A protein in the digestive tract of chickens, which may serve as an antimicrobial agent against food-borne pathogens, has been identified by Dutch scientists.
Many cases of food poisoning in developed countries are a result of food-borne pathogens, which are commonly affiliated with poultry products, particularly chicken. Therapeutic doses of antibiotics have been administered in chickens, but have been discontinued due to antibiotic resistance.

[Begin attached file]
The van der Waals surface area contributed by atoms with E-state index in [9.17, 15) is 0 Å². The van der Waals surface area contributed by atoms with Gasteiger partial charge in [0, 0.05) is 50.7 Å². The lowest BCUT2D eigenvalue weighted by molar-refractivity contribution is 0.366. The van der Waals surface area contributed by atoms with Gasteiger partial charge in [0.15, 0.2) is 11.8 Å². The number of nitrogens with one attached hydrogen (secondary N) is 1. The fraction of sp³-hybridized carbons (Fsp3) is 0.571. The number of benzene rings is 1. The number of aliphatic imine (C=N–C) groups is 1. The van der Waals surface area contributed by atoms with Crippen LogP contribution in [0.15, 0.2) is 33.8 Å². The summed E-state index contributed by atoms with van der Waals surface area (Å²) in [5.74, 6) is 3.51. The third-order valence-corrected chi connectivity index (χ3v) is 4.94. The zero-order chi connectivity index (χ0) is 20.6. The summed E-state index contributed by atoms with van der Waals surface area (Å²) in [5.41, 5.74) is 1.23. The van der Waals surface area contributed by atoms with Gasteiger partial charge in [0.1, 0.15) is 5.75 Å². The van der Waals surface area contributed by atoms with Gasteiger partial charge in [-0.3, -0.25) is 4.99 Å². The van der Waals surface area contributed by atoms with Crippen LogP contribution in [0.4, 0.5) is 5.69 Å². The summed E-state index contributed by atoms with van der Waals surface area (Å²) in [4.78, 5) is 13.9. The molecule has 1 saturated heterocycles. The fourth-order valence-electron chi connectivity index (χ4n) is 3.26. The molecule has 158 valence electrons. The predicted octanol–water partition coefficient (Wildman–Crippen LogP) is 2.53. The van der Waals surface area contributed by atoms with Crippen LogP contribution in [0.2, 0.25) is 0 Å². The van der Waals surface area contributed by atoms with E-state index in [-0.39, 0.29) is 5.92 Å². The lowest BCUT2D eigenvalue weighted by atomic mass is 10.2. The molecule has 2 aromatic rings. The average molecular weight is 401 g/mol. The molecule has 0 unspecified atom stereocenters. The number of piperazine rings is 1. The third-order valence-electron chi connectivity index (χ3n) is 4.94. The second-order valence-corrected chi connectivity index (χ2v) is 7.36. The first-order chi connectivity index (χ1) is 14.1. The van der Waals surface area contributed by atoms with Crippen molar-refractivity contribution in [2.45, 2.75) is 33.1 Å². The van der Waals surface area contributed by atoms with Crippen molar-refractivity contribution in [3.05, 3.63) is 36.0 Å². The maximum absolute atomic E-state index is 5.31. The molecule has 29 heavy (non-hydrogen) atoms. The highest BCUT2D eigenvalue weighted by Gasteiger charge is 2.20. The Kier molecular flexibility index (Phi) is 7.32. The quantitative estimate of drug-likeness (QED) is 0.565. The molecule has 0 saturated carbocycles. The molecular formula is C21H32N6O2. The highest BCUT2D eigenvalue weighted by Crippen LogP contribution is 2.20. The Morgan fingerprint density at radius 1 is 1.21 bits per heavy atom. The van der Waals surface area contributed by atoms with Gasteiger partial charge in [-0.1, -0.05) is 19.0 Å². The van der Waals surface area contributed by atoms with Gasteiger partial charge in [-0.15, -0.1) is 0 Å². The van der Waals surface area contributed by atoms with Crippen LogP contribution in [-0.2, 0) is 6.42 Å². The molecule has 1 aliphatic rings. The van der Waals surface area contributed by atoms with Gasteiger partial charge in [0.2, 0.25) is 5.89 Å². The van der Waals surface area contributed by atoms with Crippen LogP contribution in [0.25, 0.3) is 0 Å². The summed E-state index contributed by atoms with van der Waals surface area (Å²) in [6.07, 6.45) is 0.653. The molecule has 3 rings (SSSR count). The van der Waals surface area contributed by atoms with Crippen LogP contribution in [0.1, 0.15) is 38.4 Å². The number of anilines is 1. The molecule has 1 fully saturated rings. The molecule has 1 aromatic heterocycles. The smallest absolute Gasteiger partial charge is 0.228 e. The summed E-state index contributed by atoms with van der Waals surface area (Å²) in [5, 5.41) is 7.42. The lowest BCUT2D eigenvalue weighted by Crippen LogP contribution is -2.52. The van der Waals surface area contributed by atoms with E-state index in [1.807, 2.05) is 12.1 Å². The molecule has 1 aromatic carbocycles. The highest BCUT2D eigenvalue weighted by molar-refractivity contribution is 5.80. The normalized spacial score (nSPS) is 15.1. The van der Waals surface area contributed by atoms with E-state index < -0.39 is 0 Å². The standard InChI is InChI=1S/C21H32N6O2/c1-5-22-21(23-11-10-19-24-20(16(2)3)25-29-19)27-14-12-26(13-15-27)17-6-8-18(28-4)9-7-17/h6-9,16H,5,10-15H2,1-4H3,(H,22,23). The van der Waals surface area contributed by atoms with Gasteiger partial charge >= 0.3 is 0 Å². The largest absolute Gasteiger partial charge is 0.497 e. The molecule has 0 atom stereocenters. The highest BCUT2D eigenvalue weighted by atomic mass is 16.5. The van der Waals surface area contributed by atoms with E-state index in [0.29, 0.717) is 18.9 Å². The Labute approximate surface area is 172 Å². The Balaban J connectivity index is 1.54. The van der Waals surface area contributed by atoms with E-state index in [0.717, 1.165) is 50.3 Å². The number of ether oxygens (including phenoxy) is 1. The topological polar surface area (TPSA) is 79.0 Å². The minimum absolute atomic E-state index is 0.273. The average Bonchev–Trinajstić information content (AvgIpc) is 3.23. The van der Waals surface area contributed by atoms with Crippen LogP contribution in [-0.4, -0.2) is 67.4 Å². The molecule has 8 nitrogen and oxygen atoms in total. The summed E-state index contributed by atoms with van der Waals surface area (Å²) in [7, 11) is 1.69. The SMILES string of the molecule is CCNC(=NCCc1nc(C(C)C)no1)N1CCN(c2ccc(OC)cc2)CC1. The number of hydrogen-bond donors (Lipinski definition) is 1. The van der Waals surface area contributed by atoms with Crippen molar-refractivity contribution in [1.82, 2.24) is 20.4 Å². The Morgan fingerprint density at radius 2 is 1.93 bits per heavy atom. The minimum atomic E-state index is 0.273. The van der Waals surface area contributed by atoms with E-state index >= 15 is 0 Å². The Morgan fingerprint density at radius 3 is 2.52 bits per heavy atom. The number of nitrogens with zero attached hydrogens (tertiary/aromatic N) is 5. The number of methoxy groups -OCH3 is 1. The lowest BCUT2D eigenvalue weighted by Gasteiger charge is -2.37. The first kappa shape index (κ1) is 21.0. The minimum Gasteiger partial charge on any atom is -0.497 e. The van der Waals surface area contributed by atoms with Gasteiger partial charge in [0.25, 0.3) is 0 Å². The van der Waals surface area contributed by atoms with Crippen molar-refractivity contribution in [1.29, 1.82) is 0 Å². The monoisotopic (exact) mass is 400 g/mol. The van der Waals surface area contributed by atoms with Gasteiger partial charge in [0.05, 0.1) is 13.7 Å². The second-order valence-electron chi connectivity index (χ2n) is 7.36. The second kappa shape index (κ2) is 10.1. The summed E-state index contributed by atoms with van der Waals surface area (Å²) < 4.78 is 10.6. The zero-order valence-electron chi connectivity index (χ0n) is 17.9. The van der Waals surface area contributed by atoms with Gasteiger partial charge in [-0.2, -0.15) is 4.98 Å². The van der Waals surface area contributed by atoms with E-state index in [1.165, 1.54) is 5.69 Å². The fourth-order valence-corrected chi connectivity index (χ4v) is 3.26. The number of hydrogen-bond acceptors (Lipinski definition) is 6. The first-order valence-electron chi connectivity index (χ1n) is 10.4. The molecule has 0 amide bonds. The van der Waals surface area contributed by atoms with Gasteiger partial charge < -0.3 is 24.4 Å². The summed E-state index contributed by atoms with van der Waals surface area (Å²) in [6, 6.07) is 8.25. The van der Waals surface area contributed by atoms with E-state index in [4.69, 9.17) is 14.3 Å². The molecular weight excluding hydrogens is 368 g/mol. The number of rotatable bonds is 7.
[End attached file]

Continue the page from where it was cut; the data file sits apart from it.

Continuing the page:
Research led by Albert van Dijk of Utrecht University tested chickens for B-defensin gallinacin-6 (Gal-6) protein and explored its antimicrobial activity against gram-positive and gram-negative bacteria.
High levels of Gal-6 in the chickens’ esophagus and crop and moderate expression in their glandular stomach was observed.
Colony-counting tests showed strong bactericidal activity against various bacteria, including Campylobacter, Salmonella and E. coli – major food-borne pathogens.
“To our knowledge, this is the first report of a chicken B-defensin highly expressed in the digestive tract and displaying strong bactericidal activity against food-borne pathogens,” said the researchers.
This study is reported in the journal “Antimicrobial Agents and Chemotherapy”.